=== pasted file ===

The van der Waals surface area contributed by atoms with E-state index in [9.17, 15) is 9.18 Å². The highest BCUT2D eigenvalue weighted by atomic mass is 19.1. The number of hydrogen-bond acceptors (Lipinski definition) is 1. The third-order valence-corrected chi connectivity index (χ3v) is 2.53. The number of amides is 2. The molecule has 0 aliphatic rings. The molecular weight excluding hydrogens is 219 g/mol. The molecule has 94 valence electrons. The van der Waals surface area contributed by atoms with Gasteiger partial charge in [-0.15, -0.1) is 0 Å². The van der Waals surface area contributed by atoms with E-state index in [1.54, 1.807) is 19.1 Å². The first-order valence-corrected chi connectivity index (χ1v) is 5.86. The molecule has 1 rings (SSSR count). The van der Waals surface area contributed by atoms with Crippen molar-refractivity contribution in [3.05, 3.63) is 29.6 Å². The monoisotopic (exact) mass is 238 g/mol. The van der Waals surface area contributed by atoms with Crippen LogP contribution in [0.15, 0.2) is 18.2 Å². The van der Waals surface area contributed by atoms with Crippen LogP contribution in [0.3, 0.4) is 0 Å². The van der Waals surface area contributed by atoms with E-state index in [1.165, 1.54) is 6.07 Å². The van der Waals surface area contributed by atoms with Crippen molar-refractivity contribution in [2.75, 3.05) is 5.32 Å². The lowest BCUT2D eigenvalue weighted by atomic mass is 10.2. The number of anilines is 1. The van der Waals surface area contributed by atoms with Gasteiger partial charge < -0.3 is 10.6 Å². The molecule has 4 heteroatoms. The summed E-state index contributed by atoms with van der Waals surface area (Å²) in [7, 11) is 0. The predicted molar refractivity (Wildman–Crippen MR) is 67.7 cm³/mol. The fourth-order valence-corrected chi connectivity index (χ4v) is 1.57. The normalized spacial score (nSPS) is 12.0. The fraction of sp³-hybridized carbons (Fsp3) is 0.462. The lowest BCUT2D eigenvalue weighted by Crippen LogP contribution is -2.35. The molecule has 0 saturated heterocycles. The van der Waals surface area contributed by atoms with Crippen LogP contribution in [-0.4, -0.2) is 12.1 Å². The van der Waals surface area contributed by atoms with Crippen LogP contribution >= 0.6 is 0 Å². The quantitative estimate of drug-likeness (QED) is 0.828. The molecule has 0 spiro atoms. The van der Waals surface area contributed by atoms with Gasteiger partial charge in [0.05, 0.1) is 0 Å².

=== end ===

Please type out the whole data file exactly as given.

The van der Waals surface area contributed by atoms with E-state index in [9.17, 15) is 9.18 Å². The highest BCUT2D eigenvalue weighted by atomic mass is 19.1. The number of hydrogen-bond acceptors (Lipinski definition) is 1. The third-order valence-corrected chi connectivity index (χ3v) is 2.53. The number of amides is 2. The molecule has 0 aliphatic rings. The molecular weight excluding hydrogens is 219 g/mol. The molecule has 94 valence electrons. The van der Waals surface area contributed by atoms with Gasteiger partial charge in [-0.15, -0.1) is 0 Å². The van der Waals surface area contributed by atoms with E-state index in [1.54, 1.807) is 19.1 Å². The first-order valence-corrected chi connectivity index (χ1v) is 5.86. The molecule has 1 rings (SSSR count). The van der Waals surface area contributed by atoms with Crippen molar-refractivity contribution in [3.05, 3.63) is 29.6 Å². The monoisotopic (exact) mass is 238 g/mol. The van der Waals surface area contributed by atoms with Crippen LogP contribution in [0.15, 0.2) is 18.2 Å². The van der Waals surface area contributed by atoms with Crippen LogP contribution in [0.3, 0.4) is 0 Å². The van der Waals surface area contributed by atoms with E-state index in [1.165, 1.54) is 6.07 Å². The van der Waals surface area contributed by atoms with Crippen molar-refractivity contribution in [2.75, 3.05) is 5.32 Å². The lowest BCUT2D eigenvalue weighted by atomic mass is 10.2. The number of anilines is 1. The van der Waals surface area contributed by atoms with Gasteiger partial charge < -0.3 is 10.6 Å². The molecule has 4 heteroatoms. The summed E-state index contributed by atoms with van der Waals surface area (Å²) in [7, 11) is 0. The predicted molar refractivity (Wildman–Crippen MR) is 67.7 cm³/mol. The fourth-order valence-corrected chi connectivity index (χ4v) is 1.57. The normalized spacial score (nSPS) is 12.0. The fraction of sp³-hybridized carbons (Fsp3) is 0.462. The lowest BCUT2D eigenvalue weighted by Crippen LogP contribution is -2.35. The molecule has 0 saturated heterocycles. The van der Waals surface area contributed by atoms with Crippen LogP contribution in [-0.4, -0.2) is 12.1 Å². The van der Waals surface area contributed by atoms with Crippen LogP contribution >= 0.6 is 0 Å². The quantitative estimate of drug-likeness (QED) is 0.828. The molecule has 0 spiro atoms. The van der Waals surface area contributed by atoms with Gasteiger partial charge in [0.05, 0.1) is 0 Å².